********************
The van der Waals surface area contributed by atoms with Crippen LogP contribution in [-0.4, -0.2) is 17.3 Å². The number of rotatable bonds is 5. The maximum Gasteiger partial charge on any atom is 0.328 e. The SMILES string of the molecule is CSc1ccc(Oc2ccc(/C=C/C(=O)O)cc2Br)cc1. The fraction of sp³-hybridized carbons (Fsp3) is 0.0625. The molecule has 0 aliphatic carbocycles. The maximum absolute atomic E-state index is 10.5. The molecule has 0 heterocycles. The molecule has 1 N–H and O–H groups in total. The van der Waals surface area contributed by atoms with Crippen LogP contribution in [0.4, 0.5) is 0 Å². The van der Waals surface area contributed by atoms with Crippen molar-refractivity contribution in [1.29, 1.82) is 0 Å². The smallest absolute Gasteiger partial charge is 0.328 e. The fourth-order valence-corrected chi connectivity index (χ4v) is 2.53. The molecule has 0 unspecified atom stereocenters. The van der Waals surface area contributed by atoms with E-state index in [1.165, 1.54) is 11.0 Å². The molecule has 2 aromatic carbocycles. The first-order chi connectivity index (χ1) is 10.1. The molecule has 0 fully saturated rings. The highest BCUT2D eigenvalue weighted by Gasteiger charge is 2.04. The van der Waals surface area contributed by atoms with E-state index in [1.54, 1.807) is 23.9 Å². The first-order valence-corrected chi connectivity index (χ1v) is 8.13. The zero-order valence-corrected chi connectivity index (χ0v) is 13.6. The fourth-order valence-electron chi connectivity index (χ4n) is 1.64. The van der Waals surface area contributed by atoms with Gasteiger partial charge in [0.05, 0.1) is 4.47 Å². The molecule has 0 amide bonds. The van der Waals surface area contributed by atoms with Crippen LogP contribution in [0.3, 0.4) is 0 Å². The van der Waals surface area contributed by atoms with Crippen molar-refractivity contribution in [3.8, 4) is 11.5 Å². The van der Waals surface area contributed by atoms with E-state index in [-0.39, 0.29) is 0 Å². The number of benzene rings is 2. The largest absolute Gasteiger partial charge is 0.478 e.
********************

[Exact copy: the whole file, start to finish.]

The van der Waals surface area contributed by atoms with Crippen LogP contribution in [-0.4, -0.2) is 17.3 Å². The number of rotatable bonds is 5. The maximum Gasteiger partial charge on any atom is 0.328 e. The SMILES string of the molecule is CSc1ccc(Oc2ccc(/C=C/C(=O)O)cc2Br)cc1. The fraction of sp³-hybridized carbons (Fsp3) is 0.0625. The molecule has 0 aliphatic carbocycles. The maximum absolute atomic E-state index is 10.5. The molecule has 0 heterocycles. The molecule has 1 N–H and O–H groups in total. The van der Waals surface area contributed by atoms with Crippen LogP contribution in [0.4, 0.5) is 0 Å². The van der Waals surface area contributed by atoms with Crippen molar-refractivity contribution in [1.29, 1.82) is 0 Å². The smallest absolute Gasteiger partial charge is 0.328 e. The fourth-order valence-corrected chi connectivity index (χ4v) is 2.53. The molecule has 0 unspecified atom stereocenters. The van der Waals surface area contributed by atoms with E-state index in [1.165, 1.54) is 11.0 Å². The molecule has 2 aromatic carbocycles. The first-order chi connectivity index (χ1) is 10.1. The molecule has 0 fully saturated rings. The highest BCUT2D eigenvalue weighted by Gasteiger charge is 2.04. The van der Waals surface area contributed by atoms with E-state index in [1.54, 1.807) is 23.9 Å². The first-order valence-corrected chi connectivity index (χ1v) is 8.13. The zero-order valence-corrected chi connectivity index (χ0v) is 13.6. The fourth-order valence-electron chi connectivity index (χ4n) is 1.64. The van der Waals surface area contributed by atoms with Gasteiger partial charge in [0.05, 0.1) is 4.47 Å². The molecule has 0 amide bonds. The van der Waals surface area contributed by atoms with Crippen LogP contribution in [0.3, 0.4) is 0 Å². The van der Waals surface area contributed by atoms with Crippen molar-refractivity contribution in [3.8, 4) is 11.5 Å². The van der Waals surface area contributed by atoms with E-state index in [-0.39, 0.29) is 0 Å². The number of benzene rings is 2. The largest absolute Gasteiger partial charge is 0.478 e.